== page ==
In the summer we will have the opportunity to discuss the exercises of Saint Ignatius of Loyola, the only official medieval form of yoga in the West. The unofficial Western yoga that concurs fully with that of the East is precisely this yoga of alchemy.  ~Carl Jung, Psychology of Yoga and Meditation, Page 164

Now for the symbol of the city of Brahman. In alchemy we have parallels with civitas (city) or castrum (castle). Mainly we find that civitas or castrum is a symbol of Mary, therefore feminine in meaning, because the city is the cherishing one. ~Carl Jung, Psychology of Yoga and Meditation, Page 165

The same idea was present in mediaeval alchemy, that the sapientia Dei was like four castles: one is crystal, the second silver, the third diamond (vajra), and the fourth beyond the domain of the senses, i.e., humanly indiscernible. ~Carl Jung, Psychology of Yoga and Meditation, Page 165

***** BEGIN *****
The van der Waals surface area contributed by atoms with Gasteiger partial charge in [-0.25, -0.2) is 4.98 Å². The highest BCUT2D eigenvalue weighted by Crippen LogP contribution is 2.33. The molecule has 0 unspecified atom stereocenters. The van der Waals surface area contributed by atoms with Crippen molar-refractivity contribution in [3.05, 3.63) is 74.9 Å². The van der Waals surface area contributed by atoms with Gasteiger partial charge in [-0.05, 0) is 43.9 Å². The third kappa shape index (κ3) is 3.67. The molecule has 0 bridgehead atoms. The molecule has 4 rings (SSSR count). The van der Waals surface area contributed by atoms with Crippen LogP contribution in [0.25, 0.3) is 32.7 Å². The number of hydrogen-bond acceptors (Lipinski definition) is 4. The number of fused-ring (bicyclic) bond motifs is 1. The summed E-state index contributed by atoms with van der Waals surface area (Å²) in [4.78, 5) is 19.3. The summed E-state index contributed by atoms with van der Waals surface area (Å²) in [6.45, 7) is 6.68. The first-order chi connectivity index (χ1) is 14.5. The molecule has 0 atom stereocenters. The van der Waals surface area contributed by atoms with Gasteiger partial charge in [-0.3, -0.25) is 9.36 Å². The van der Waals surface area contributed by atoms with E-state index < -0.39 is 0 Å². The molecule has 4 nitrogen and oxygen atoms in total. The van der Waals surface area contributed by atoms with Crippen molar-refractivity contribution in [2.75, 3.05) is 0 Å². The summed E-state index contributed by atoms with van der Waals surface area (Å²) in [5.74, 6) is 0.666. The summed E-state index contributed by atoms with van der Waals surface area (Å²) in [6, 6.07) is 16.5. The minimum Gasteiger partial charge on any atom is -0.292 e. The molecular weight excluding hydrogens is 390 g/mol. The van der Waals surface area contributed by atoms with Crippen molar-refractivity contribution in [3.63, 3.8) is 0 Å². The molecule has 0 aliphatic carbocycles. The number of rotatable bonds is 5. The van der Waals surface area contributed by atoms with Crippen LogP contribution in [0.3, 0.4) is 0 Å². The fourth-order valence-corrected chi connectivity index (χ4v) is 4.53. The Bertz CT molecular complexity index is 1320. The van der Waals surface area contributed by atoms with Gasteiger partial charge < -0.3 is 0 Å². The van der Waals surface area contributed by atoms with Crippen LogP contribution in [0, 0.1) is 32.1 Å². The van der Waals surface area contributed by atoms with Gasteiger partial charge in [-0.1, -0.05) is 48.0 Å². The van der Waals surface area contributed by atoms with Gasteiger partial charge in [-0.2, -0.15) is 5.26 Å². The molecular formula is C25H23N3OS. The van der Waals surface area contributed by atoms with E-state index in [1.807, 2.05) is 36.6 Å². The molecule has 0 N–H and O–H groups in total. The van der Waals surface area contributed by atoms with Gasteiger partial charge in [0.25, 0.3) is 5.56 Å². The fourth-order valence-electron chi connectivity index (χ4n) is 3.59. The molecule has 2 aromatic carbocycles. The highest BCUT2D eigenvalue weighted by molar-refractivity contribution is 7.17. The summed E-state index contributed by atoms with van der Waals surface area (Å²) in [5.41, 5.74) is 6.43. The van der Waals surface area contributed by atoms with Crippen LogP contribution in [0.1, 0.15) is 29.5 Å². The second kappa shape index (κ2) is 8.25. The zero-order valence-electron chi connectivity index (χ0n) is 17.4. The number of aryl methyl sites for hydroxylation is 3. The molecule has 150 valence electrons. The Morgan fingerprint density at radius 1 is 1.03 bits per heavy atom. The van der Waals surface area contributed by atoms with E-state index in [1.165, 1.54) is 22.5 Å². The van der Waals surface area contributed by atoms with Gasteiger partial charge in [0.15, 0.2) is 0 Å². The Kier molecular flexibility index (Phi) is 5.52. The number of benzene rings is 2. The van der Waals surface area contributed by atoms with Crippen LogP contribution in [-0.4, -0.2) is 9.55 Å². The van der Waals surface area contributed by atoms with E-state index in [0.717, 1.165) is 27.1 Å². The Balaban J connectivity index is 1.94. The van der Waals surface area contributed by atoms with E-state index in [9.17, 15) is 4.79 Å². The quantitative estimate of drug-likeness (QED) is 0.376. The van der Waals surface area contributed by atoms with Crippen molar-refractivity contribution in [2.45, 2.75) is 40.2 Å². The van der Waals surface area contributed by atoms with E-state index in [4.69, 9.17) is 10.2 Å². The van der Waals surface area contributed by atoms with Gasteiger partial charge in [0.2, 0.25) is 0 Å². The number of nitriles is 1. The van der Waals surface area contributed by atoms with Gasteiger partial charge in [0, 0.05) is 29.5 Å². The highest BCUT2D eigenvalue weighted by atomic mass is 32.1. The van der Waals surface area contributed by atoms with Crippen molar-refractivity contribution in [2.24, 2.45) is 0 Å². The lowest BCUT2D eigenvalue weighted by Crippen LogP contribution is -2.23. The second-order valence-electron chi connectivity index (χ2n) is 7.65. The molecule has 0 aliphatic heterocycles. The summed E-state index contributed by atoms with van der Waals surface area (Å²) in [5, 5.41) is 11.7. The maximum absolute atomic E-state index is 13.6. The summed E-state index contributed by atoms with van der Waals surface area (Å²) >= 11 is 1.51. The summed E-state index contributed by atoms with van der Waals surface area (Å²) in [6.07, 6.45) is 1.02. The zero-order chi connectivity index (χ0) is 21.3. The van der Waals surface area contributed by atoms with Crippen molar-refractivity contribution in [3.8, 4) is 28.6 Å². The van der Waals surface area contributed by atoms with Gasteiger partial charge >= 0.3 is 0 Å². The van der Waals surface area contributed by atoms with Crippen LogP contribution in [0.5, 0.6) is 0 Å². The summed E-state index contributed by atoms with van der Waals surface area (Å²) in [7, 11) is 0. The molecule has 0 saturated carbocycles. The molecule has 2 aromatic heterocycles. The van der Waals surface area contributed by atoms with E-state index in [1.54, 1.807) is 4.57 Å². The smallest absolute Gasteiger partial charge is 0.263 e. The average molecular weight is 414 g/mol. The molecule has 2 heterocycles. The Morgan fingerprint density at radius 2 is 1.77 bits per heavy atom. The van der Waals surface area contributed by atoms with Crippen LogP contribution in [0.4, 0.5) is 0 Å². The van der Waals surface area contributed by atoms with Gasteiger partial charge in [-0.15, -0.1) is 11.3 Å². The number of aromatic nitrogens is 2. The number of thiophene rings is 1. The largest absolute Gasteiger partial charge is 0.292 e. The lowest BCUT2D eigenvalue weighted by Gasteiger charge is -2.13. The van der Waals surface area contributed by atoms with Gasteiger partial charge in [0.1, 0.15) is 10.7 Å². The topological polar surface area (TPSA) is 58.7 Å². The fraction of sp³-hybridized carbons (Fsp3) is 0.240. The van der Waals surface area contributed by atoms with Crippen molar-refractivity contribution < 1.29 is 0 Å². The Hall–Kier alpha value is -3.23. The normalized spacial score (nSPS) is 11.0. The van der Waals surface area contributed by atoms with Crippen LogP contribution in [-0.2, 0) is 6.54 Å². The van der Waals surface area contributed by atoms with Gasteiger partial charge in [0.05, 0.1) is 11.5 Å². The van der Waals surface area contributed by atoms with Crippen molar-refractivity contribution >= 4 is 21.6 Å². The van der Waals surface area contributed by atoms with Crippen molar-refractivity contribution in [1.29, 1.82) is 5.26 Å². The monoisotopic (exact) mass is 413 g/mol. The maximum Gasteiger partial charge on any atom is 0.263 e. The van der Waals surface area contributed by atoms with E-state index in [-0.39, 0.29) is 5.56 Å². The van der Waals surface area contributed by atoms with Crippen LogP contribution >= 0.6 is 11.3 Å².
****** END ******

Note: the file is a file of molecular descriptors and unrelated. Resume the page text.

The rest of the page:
The love of philosophy, the striving for truth, of transformation into incorruptible substance: for these natural philosophers, philosophy was a way to the inner transformation of man, and therefore, as I said, a problem we no longer know anything about. ~Carl Jung, Psychology of Yoga and Meditation, Page 165

Hippolytus informs us that there used to be Gnostics who spoke of walls and a castle in which the human soul resides. There is in fact such a text in the Bodleian library in Oxford, the Codex Brucianus. There, a Coptic text has been discovered that is a proper gnosis. ~Carl Jung, Psychology of Yoga and Meditation, Page 167

 In Egypt, a series of such texts has been discovered in which there, too (thank god), the writings of Mani were found. ~Carl Jung, Psychology of Yoga and Meditation, Page 167

 In the Gospel of John, the Monogenes is replaced with Logos, the Word, the Son of God. This primal being corresponds absolutely to the Indian idea of the purusha, i.e., the original man. ~Carl Jung, Psychology of Yoga and Meditation, Page 168